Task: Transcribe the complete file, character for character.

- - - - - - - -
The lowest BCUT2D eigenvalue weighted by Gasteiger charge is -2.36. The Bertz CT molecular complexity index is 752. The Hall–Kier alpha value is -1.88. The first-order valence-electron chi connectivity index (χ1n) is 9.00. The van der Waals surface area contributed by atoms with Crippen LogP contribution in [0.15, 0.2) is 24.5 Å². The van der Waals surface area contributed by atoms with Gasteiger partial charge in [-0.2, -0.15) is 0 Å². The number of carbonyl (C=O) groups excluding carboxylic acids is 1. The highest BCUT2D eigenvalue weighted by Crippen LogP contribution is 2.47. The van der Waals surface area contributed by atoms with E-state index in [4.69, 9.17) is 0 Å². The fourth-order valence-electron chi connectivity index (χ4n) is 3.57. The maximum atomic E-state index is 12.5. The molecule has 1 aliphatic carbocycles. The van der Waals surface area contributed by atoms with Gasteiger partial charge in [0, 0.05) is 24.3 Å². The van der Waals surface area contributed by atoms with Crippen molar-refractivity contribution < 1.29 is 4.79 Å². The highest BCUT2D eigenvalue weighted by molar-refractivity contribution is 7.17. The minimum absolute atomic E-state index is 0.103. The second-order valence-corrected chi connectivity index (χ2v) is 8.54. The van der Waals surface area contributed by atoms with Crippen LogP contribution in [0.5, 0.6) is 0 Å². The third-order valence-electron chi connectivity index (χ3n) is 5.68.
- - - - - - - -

The lowest BCUT2D eigenvalue weighted by Gasteiger charge is -2.36. The Bertz CT molecular complexity index is 752. The Hall–Kier alpha value is -1.88. The first-order valence-electron chi connectivity index (χ1n) is 9.00. The van der Waals surface area contributed by atoms with Crippen LogP contribution in [0.15, 0.2) is 24.5 Å². The van der Waals surface area contributed by atoms with Gasteiger partial charge in [-0.2, -0.15) is 0 Å². The number of carbonyl (C=O) groups excluding carboxylic acids is 1. The highest BCUT2D eigenvalue weighted by Crippen LogP contribution is 2.47. The van der Waals surface area contributed by atoms with E-state index in [4.69, 9.17) is 0 Å². The fourth-order valence-electron chi connectivity index (χ4n) is 3.57. The maximum atomic E-state index is 12.5. The molecule has 1 aliphatic carbocycles. The van der Waals surface area contributed by atoms with Gasteiger partial charge in [0, 0.05) is 24.3 Å². The van der Waals surface area contributed by atoms with Crippen molar-refractivity contribution < 1.29 is 4.79 Å². The highest BCUT2D eigenvalue weighted by molar-refractivity contribution is 7.17. The minimum absolute atomic E-state index is 0.103. The second-order valence-corrected chi connectivity index (χ2v) is 8.54. The van der Waals surface area contributed by atoms with Crippen LogP contribution in [0.5, 0.6) is 0 Å². The third-order valence-electron chi connectivity index (χ3n) is 5.68.